Saturday, December 14, 2013

Did even John the Baptist have doubts? (Advent.3)

My friend Daphne writes a very successful blog about writing. I read it every week, partly to improve my writing and partly to keep up with her news.

Last week I was a bit shook up by the opening line of her latest article: “I have a new companion.” That was a shock, since she’s happily married, and no-one with three teenagers is crazy enough to get a dog.

But the next line explained things: The name of her new companion is doubt.

Daphne started thinking about doubt recently because the challenges of writing a book have made doubt her new best friend. She says that doubt walked shamelessly through her front door and sat down in the chair beside her desk.

Tackling the problem head on, she decided to look on doubt as a companion, and observe what it was up to. After a week, she began to feel about doubt the same way she feels about fear. “It’s an emotion. It’s neither good nor bad.”

Daphne advised her fellow writers to deal with doubt the way they deal with fear: not by ignoring it, but by paying attention to it.

I’m taking my friend’s advice today and paying attention to doubt—not my own, but John the Baptist’s. The things scholars say about today’s Gospel make me uncomfortable, because some suggest John was having a crisis of faith. And even if that’s true, who wants to talk about the Baptist’s doubts in the middle of Advent?

First let’s figure out why John might have been having second thoughts about the man he had hailed publicly as the Lamb of God (Jn. 1:29) and whom he had baptized in the River Jordan.

It’s not hard to guess: Herod has locked John in a dungeon at the moment when his hopes were about to be fulfilled. Just when he expects the Messiah to reveal himself in power, John is out of action. Who wouldn’t start to wonder—to rethink his earlier convictions?

And so John asks a question that he had already answered. Are you the one? Or was I wrong?

“Most people prefer a simple answer to a simple question. It is fair to ask, then, why Jesus responds to John’s question with a news bulletin…” Why not a simple yes?

“Presumably, it is because Jesus wants to give John what he needs to steady his wavering faith.” [Curtis Mitch and Edward Sri, The Gospel of Matthew (Catholic Commentary on Sacred Scripture) 151]

Jesus gives John more than an answer: He reminds him of the signs and wonders he is working so that his identity as the Messiah will be made clear. But even more, he reminds him of ancient prophecies and shows how they are being fulfilled—“strengthening the Baptist’s faith by grounding it in the word of God.” [Gospel of Matthew, 152]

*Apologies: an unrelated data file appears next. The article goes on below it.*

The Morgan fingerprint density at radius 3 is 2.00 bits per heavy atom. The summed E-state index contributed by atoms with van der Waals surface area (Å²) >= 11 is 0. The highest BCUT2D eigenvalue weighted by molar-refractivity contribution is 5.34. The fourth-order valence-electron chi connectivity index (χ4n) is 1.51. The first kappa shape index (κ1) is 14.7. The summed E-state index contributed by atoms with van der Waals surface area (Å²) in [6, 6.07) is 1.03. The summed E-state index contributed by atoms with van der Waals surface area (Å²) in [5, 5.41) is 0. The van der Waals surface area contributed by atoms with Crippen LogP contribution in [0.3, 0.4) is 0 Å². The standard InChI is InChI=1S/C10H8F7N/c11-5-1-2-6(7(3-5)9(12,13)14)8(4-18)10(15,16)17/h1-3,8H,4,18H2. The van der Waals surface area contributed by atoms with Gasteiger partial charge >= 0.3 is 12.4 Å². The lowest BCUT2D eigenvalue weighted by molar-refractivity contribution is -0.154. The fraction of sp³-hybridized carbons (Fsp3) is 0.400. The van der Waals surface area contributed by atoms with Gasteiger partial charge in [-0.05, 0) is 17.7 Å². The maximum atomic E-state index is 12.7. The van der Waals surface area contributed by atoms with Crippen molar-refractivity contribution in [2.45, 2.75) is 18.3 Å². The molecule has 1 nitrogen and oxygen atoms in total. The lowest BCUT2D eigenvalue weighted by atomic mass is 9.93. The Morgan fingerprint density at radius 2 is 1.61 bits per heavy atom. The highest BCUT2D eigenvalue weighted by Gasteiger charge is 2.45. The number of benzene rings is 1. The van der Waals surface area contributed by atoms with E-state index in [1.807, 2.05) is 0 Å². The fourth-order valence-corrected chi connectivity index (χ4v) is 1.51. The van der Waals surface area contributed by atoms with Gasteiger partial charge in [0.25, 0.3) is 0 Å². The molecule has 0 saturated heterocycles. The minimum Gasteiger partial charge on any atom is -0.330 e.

During this Advent season, the Lord wants to hear our questions too. Maybe we don’t ask “are you the one who is to come?” but we sure do wonder sometimes if he’s coming at all.

Even though I have no doubt that Jesus is the saviour, I find myself wondering if he’s my saviour.

Some prayers just don’t get answered. We feel more confusion than clarity. And some of us are even living in prison cells of our own making.

What does Jesus say to those of us who identify with John’s doubts?

It seems to me he sends us the very same message he sent to John. What have you heard? What have you seen? Face down your doubts with evidence.

Don’t rely absolutely on miracles. They’re not intended to replace faith. Who needs faith if every illness is cured by every prayer?

In the Gospels, miracles are not proofs but signs: “they point to faith, but they never compel faith… In asking John to consider the evidence, Jesus was asking his cousin what he asks of us: a free decision based on the evidence of his words and deeds, yet going beyond what they ‘prove’ in the strict sense.” [John Jay Hughes, Proclaiming the Good News: Homilies for the ‘A’ Cycle, 24]

And don’t rely only on the evidence from the time of Jesus. What do you see around you? Do the blind not receive their sight, when people are able to see through the shadows and recognize the light of truth?

Have you not seen a person crippled by anger or isolation begin to walk straight again when touched by the healing power of God?

Are lepers not made whole when Christians reach out to prisoners, to misfits, to those society wishes to forget? 

And do the poor not hear good news when parishioners spend countless hours boxing hundreds of Christmas hampers to distribute near and far? Do the poor not have the Gospel brought to them when our parish raises some $25,000 in a matter of days for the victims of the typhoon in the Philippines?

Do we not, in our own times, see signs that can ease our doubts and strengthen our faith? Perhaps the Church should sponsor something like what the schools do when a student “shadows” someone at their work. If you could spend a week with me, or any parish priest, you would be given the same encouragement that Jesus offered to John the Baptist.

Like the disciples told John the Baptist, I can tell you--looking back only a week or two--that the blind do see, the deaf hear, and lepers are cleansed; the understanding, generosity, forgiveness, love, encouragement, sacrifice and boundless charity that I see in my own parish at this time of year is good evidence that Jesus is the one who came and who will come again.

John the Baptist had it right the first time: “I myself have seen and have testified that this is the Son of God.” (Jn. 1:34)

No comments:

Post a Comment